The two are just a few of the unlucky smugglers caught taking Zimbabwean cigarettes across the border into South Africa, while others are exported to European and Asian countries.
Matabeleland South police spokesperson, Inspector Tafanana Dzirutwe, said information gathered by the Zimbabwe Republic Police (ZRP) indicated Zimbabwean cigarettes were of high-grade quality, cheaper and sold faster in South Africa and beyond.
Zimbabwean cigarettes are of a high quality especially the Pacific and Remington Gold brands. We are reliably informed that they are in the same class as Peter Stuyvesant. Our sources indicate that once the cigarettes cross the boarder some are put on the streets where they sell for less than the South Africa brands. There are others that go as far as Durban to be shipped to European and Asian countries where they will be sold as counterfeit Stuyvesant, said the police spokesperson.
An official from a cigarette company said contraband cigarettes were generally cheaper because no one paid duty for them.
It is true that Zimbabwean cigarettes are generally cheaper, but they even get cheaper when smuggled since no duty is paid for them. Cigarette smuggling has quick returns that is why people do it.
The limit on how many cartoons that can be transported legally across the border, is two.
When you have two cases you tell the customs people that you only smoke one type of brand and where you are going the brand is not readily available, a border transporter said.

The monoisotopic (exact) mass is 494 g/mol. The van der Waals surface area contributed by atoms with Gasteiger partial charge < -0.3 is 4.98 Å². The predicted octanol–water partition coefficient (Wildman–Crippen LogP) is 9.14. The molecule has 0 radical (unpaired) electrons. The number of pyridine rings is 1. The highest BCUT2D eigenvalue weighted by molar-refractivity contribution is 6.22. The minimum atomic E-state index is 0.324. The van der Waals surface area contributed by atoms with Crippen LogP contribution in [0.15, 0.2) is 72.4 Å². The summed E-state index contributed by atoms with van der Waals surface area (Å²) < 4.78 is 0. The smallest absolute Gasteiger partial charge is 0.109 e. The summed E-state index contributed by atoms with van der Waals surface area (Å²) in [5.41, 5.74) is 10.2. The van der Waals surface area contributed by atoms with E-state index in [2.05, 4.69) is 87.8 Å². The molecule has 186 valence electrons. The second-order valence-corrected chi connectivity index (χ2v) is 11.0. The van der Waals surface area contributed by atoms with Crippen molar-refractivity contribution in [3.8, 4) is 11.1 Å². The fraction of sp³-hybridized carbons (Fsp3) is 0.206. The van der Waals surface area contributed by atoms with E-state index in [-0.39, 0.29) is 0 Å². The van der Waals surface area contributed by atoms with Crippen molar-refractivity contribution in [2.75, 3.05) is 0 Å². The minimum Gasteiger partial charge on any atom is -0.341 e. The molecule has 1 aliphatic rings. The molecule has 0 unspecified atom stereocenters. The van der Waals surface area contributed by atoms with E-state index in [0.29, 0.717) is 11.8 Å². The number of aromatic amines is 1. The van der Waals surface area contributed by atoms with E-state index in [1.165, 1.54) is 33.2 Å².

These transporters at the Beitbridge boarder post are known as Gumagumass because they are part of a huge smuggling network that ranges from cars, drugs and other things that have high import and export duty.
Just how are cigarettes smuggled out of Zimbabwe through the Beitbridge border?
Truckers are some of the biggest smugglers in this area. For instance he can be driving a truck full of sugar but cases of cigarettes will be hidden in his truck. At times, this is done with the knowledge of patrol officers who are given bribes. In other instances they do it alone. In most cases when a smuggler is caught it is either he would have failed to pay a bribe or it was through a tip off, says Makhosi Sithole, a clearing agent working for a freight company in Beitbridge.
On the South African side there are scanners that detect when there are cigarettes being transported. However, there is a way to go around them.
You just have to pay the officers and you pass, adds Sithole.
Cross border transporters, known as Omalayitsha, whose job is to transport groceries and property sent by Zimbabweans working in South Africa, are also used as cigarette smugglers when they return to South Africa.
Zimbabwean tobacco has always been in demand internationally so fueling the smuggling syndicates. The “golden leaf” was the county’s main export product, accounting for about 50 per cent of Zimbabwe’s foreign currency earnings.
Zimbabwe was the second-largest producer of flue-cured tobacco after the United States in the 1990s. Its crop was recognised for its quality in major tobacco markets in Europe, Asia and the US.Post published in: News